Toilet Paper

  1. The first recorded use of toilet paper was in 6th Century China .
  2. By the 14th Century, the Chinese government was mass-producing it.

  3. Packaged toilet paper wasn’t sold in the United States until 1857.

  4. Joseph Gayetty, the man who introduced packaged TP to the U.S. , had his name printed on every sheet.

  5. Global toilet paper demand uses nearly 30,000 trees every day

  6. That’s 10 million trees a year

  7. It wasn’t until 1935 that a manufacturer was able to promise Splinter-Free Toilet Paper.

  8. Seven percent of Americans admit to stealing rolls of toilet paper in hotels.

  9. Americans use an average of 8.6 sheets of toilet paper per trip to the bathroom

  10. The average roll has 333 sheets.

  11. Historically, what you use to wipe depended on your income level.

  12. In the middle ages they used something called a gompf stick which was just an actual stick used to scrape.

  13. Wealthy Romans used wool soaked in rose water and French royalty used lace.

  14. Other things that were used before toilet paper include: Hay, corncobs, sticks, stones, sand, moss, hemp, wool, husks, fruit peels, ferns, sponges, seashells, knotted ropes, and broken pottery (ouch!).

  15. 70-75% of the world still doesn’t use toilet paper because it is too expensive or there is not sufficient plumbing.

  16. In many Western European countries, bidets are seen as more effective and preferable to toilet paper.

  17. Colored toilet paper was popular in the U.S. until the 1940s.

  18. The reason toilet paper disintegrates so quickly when wet is that the fibers used to make it are very short.

  19. On the International Space Station, they still use regular toilet paper but it has to be sealed in special containers and compressed

  20. During Desert Storm, the U.S. Army used toilet paper to camouflage their tanks.

  21. In 1973 Johnny Carson caused a toilet paper shortage. He said as a joke that there was a shortage, which there wasn’t, until everyone believed him and ran out to buy up the supply. It took three weeks for some stores to get more stock.

  22. There is a contest sponsored by Charmin to design and make wedding dresses out of toilet paper. The winner gets $2,000.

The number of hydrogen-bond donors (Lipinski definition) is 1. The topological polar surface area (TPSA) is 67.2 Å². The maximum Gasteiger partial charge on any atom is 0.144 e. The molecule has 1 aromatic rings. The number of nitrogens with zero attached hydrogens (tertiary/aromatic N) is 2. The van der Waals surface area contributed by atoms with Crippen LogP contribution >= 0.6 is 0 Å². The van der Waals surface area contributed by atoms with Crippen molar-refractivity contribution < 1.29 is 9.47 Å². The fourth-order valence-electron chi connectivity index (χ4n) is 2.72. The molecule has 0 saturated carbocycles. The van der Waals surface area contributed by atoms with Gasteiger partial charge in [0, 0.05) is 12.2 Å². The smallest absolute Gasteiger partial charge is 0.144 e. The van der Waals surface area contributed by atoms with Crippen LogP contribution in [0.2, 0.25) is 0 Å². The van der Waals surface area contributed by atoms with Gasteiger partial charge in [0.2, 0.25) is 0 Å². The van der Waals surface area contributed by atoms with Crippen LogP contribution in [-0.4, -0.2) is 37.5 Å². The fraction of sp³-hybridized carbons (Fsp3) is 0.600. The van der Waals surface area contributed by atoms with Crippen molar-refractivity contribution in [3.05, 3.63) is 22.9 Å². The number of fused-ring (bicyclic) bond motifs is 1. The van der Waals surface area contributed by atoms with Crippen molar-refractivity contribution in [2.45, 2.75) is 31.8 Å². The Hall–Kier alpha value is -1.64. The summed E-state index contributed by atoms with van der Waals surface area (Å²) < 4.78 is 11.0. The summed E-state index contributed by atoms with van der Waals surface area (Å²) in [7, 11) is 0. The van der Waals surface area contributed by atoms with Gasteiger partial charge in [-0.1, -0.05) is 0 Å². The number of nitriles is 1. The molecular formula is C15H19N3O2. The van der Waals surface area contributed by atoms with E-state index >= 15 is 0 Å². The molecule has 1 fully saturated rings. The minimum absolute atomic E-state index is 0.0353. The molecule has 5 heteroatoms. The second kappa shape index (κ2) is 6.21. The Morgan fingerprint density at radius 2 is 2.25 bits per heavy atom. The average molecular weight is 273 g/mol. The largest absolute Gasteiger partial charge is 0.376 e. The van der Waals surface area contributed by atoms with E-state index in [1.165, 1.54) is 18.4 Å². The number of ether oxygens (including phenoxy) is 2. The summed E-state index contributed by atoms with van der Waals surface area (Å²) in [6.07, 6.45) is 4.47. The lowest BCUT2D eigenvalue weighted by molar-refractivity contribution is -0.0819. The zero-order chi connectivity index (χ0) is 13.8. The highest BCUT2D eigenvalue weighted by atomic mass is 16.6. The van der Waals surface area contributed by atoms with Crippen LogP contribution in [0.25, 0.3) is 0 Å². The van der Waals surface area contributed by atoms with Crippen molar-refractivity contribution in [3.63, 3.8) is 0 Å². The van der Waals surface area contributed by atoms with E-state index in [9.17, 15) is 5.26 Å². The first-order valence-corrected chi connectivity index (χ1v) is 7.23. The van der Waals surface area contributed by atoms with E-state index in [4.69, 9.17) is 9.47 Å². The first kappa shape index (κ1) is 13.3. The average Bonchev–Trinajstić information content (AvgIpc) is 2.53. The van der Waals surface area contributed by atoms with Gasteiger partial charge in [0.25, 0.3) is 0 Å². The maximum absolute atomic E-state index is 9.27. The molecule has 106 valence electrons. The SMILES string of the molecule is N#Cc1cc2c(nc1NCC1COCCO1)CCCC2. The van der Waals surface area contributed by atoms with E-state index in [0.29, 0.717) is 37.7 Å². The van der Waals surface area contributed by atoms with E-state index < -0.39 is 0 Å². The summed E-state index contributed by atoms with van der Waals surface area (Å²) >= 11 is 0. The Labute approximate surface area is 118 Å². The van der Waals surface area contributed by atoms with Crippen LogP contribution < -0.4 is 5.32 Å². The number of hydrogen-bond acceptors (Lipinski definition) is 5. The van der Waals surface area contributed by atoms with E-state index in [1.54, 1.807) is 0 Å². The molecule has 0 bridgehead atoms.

23. There was a toilet paper museum in Wisconsin , The Madison Museum of Bathroom Tissue, but it closed in 2000.

  24. The museum once had over 3,000 rolls of TP from places all over the world, including The Guggenheim, Ellis Island, and Graceland

  25. There is still a virtual toilet paper museum called Nobody’s Perfect.

  26. In 1996, President Clinton passed a Toilet Paper Tax of 6 cents per roll, which is still in effect today. Obama tried to triple that but the House wouldn’t pass it.

  27. The Pentagon uses, on average, 666 rolls of toilet paper per day.

  28. The most expensive toilet paper in the world is from Portuguese brand Renova.

  29. Renova is three-ply, perfumed, costs $3 per roll and comes in several colors including black, red, blue and green.

  30. The CEO of Renova came up with the idea for black toilet paper while he was at a Cirque du Soleil show.

  31. Beyonce uses only red Renova toilet paper.

  32. Kris Jenner uses only the black Renova toilet paper.

  33. If you hang your toilet paper so you can pull it from the bottom, you’re considered more intelligent than someone who pulls it from the top.

  34. Koji Suzuki, a Japanese horror novelist best known for writing The Ring, had an entire novel printed on a single roll of toilet paper.

  35. The novel takes place in a public bathroom and the entire story runs approximately three feet long.

  36. When asked what necessity they would bring to a desert island, 49% of people said toilet paper before food.

  37. Queen Elizabeth II wipes her royal bottom with silk handkerchiefs. Wonder if the royal chambermaid gets to wash those??

Most of us were never aware of all this stuff except the good ole Sears Catalog which has been gone for yearsWhat was the main use of the Sears Catalog found in the outhouse?   Yup….



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3 replies

  1. I found a toilet paper advertisement in an old (late 1920s) magazine that promised no splinters in their product. Our forebears had it rough!

    Liked by 1 person

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